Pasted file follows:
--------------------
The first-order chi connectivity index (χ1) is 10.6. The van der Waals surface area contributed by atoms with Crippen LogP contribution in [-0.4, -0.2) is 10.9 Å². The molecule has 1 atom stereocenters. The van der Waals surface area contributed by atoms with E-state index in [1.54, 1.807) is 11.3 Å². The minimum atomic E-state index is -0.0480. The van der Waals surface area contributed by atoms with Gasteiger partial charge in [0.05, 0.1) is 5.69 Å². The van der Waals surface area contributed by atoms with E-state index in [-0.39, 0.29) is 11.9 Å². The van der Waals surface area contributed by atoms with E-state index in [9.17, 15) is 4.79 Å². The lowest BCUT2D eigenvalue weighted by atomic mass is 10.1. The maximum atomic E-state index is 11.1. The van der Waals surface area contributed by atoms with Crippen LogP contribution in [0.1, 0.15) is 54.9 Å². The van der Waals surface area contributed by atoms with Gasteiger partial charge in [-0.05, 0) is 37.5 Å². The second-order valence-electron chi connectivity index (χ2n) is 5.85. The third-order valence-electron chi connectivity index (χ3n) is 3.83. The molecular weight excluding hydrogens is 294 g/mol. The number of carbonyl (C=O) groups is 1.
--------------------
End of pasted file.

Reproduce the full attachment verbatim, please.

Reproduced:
The first-order chi connectivity index (χ1) is 10.6. The van der Waals surface area contributed by atoms with Crippen LogP contribution in [-0.4, -0.2) is 10.9 Å². The molecule has 1 atom stereocenters. The van der Waals surface area contributed by atoms with E-state index in [1.54, 1.807) is 11.3 Å². The minimum atomic E-state index is -0.0480. The van der Waals surface area contributed by atoms with Gasteiger partial charge in [0.05, 0.1) is 5.69 Å². The van der Waals surface area contributed by atoms with E-state index in [-0.39, 0.29) is 11.9 Å². The van der Waals surface area contributed by atoms with E-state index in [9.17, 15) is 4.79 Å². The lowest BCUT2D eigenvalue weighted by atomic mass is 10.1. The maximum atomic E-state index is 11.1. The van der Waals surface area contributed by atoms with Crippen LogP contribution in [0.1, 0.15) is 54.9 Å². The van der Waals surface area contributed by atoms with Gasteiger partial charge in [-0.05, 0) is 37.5 Å². The second-order valence-electron chi connectivity index (χ2n) is 5.85. The third-order valence-electron chi connectivity index (χ3n) is 3.83. The molecular weight excluding hydrogens is 294 g/mol. The number of carbonyl (C=O) groups is 1.